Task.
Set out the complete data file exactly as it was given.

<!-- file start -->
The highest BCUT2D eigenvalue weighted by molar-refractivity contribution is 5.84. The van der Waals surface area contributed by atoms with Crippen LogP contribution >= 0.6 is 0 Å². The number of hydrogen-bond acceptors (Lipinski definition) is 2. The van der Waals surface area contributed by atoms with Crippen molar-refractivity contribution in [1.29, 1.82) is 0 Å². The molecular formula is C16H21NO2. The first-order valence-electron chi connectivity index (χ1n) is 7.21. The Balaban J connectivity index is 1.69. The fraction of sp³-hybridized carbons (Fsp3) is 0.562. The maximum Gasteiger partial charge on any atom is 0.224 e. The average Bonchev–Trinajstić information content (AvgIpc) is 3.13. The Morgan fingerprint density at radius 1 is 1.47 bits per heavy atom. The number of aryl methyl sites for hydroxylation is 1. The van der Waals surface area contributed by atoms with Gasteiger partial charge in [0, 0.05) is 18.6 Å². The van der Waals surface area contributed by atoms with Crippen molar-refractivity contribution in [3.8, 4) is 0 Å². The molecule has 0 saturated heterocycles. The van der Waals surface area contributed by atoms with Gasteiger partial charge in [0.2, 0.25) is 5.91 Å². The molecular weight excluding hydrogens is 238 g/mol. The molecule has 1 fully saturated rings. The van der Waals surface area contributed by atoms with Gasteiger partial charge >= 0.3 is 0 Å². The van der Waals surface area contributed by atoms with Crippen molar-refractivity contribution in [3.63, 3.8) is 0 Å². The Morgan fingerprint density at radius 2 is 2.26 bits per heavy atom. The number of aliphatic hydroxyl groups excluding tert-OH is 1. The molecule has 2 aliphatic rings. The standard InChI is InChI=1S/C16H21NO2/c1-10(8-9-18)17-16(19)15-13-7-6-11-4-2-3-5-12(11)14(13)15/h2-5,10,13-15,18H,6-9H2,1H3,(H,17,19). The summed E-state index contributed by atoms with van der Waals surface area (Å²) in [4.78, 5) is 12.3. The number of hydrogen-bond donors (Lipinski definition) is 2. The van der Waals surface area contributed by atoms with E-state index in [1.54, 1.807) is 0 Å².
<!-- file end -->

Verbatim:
The highest BCUT2D eigenvalue weighted by molar-refractivity contribution is 5.84. The van der Waals surface area contributed by atoms with Crippen LogP contribution >= 0.6 is 0 Å². The number of hydrogen-bond acceptors (Lipinski definition) is 2. The van der Waals surface area contributed by atoms with Crippen molar-refractivity contribution in [1.29, 1.82) is 0 Å². The molecular formula is C16H21NO2. The first-order valence-electron chi connectivity index (χ1n) is 7.21. The Balaban J connectivity index is 1.69. The fraction of sp³-hybridized carbons (Fsp3) is 0.562. The maximum Gasteiger partial charge on any atom is 0.224 e. The average Bonchev–Trinajstić information content (AvgIpc) is 3.13. The Morgan fingerprint density at radius 1 is 1.47 bits per heavy atom. The number of aryl methyl sites for hydroxylation is 1. The van der Waals surface area contributed by atoms with Gasteiger partial charge in [0, 0.05) is 18.6 Å². The van der Waals surface area contributed by atoms with Crippen molar-refractivity contribution in [3.8, 4) is 0 Å². The molecule has 0 saturated heterocycles. The van der Waals surface area contributed by atoms with Gasteiger partial charge in [0.2, 0.25) is 5.91 Å². The molecular weight excluding hydrogens is 238 g/mol. The molecule has 1 fully saturated rings. The van der Waals surface area contributed by atoms with Gasteiger partial charge >= 0.3 is 0 Å². The van der Waals surface area contributed by atoms with Crippen molar-refractivity contribution in [3.63, 3.8) is 0 Å². The Morgan fingerprint density at radius 2 is 2.26 bits per heavy atom. The number of aliphatic hydroxyl groups excluding tert-OH is 1. The molecule has 2 aliphatic rings. The standard InChI is InChI=1S/C16H21NO2/c1-10(8-9-18)17-16(19)15-13-7-6-11-4-2-3-5-12(11)14(13)15/h2-5,10,13-15,18H,6-9H2,1H3,(H,17,19). The summed E-state index contributed by atoms with van der Waals surface area (Å²) in [4.78, 5) is 12.3. The number of hydrogen-bond donors (Lipinski definition) is 2. The van der Waals surface area contributed by atoms with E-state index in [1.54, 1.807) is 0 Å².